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WSJ: Four ways to distance the NSA from phone records that'll be considered by government

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President Obama has his work cut out for him as he tries to restore faith in the US government following the whole NSA spying scandal. He first talked of surveillance reform last year, then in a January 2014 speech promised to revamp the NSA's program for collecting phone records. While the agency must now seek court approval to access phone data, The Wall Street Journal is reporting that "administration lawyers" have finished drafting several proposals that would bring about more radical changes to the program by taking the database out of the NSA's hands. These are said to be part of a wider report due in March, in which other scenarios that strip some power from the government spy agency will be explored.

One of the proposals would see phone companies responsible for managing the records, which the NSA would then request on a case-by-case basis. Apparently the idea hasn't gone down too well, with companies wary of being inundated with data requests from elsewhere; not to mention they haven't been involved in crafting the proposals. (Besides, do you trust AT&T and Verizon anymore than the government?) Another idea would see a different government entity such as the FBI (which is allegedly a contender, despite its own indiscretions) or Foreign Intelligence Surveillance Court be put in charge. It's also been suggested a new independent organization be created that would technically be neither a part of the government nor a phone company. Though, the concern there is any newly created body would ultimately end up serving as an extension of the NSA.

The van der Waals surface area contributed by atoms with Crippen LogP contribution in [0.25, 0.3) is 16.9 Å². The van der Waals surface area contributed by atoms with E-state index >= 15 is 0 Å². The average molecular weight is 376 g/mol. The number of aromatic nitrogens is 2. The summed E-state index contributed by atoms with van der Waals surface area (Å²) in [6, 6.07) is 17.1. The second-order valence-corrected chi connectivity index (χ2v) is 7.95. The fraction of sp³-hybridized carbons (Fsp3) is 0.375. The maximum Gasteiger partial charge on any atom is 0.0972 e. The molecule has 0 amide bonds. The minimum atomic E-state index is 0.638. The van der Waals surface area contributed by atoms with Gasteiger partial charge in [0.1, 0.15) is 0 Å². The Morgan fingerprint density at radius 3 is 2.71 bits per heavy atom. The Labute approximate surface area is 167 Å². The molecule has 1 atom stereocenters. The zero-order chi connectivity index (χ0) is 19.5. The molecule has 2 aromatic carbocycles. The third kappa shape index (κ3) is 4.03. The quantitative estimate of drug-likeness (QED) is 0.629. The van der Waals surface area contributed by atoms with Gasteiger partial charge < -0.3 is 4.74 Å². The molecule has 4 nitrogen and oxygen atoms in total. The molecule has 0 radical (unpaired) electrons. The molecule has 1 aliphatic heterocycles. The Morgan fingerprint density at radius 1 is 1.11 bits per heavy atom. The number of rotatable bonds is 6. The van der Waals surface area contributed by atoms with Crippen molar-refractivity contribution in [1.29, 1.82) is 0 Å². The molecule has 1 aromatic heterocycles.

Of course, there's always the last option of doing away with the phone surveillance altogether, which we're sure many would celebrate, but seems highly unlikely. There's always the possibility that another solution is agreed upon, but for now these seem to be the primary options available to the Commander in Chief.

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